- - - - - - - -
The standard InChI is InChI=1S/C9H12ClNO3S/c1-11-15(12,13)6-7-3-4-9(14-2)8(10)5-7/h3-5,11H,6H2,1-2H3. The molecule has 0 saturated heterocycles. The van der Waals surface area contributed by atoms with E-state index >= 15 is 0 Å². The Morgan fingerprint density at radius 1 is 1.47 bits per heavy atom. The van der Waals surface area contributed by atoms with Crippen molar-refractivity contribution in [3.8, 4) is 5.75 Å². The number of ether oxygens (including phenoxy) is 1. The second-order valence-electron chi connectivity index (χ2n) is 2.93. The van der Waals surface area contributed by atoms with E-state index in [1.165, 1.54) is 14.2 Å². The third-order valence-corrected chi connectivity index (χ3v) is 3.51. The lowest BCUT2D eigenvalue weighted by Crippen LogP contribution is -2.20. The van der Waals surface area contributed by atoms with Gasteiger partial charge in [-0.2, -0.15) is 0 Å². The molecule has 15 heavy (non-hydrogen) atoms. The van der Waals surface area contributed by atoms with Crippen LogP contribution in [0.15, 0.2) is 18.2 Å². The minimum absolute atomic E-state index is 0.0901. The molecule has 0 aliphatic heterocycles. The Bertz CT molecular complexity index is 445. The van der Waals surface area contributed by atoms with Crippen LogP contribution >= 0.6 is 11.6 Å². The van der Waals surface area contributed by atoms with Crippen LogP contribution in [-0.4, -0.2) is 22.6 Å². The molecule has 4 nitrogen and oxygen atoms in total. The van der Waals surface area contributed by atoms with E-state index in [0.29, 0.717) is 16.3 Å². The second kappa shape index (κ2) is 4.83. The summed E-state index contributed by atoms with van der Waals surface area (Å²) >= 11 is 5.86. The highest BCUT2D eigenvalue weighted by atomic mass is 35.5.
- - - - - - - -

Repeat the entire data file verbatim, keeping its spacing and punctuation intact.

The standard InChI is InChI=1S/C9H12ClNO3S/c1-11-15(12,13)6-7-3-4-9(14-2)8(10)5-7/h3-5,11H,6H2,1-2H3. The molecule has 0 saturated heterocycles. The van der Waals surface area contributed by atoms with E-state index >= 15 is 0 Å². The Morgan fingerprint density at radius 1 is 1.47 bits per heavy atom. The van der Waals surface area contributed by atoms with Crippen molar-refractivity contribution in [3.8, 4) is 5.75 Å². The number of ether oxygens (including phenoxy) is 1. The second-order valence-electron chi connectivity index (χ2n) is 2.93. The van der Waals surface area contributed by atoms with E-state index in [1.165, 1.54) is 14.2 Å². The third-order valence-corrected chi connectivity index (χ3v) is 3.51. The lowest BCUT2D eigenvalue weighted by Crippen LogP contribution is -2.20. The van der Waals surface area contributed by atoms with Gasteiger partial charge in [-0.2, -0.15) is 0 Å². The molecule has 15 heavy (non-hydrogen) atoms. The van der Waals surface area contributed by atoms with Crippen LogP contribution in [0.15, 0.2) is 18.2 Å². The minimum absolute atomic E-state index is 0.0901. The molecule has 0 aliphatic heterocycles. The Bertz CT molecular complexity index is 445. The van der Waals surface area contributed by atoms with Crippen LogP contribution >= 0.6 is 11.6 Å². The van der Waals surface area contributed by atoms with Crippen LogP contribution in [-0.4, -0.2) is 22.6 Å². The molecule has 4 nitrogen and oxygen atoms in total. The van der Waals surface area contributed by atoms with E-state index in [0.29, 0.717) is 16.3 Å². The second kappa shape index (κ2) is 4.83. The summed E-state index contributed by atoms with van der Waals surface area (Å²) >= 11 is 5.86. The highest BCUT2D eigenvalue weighted by atomic mass is 35.5.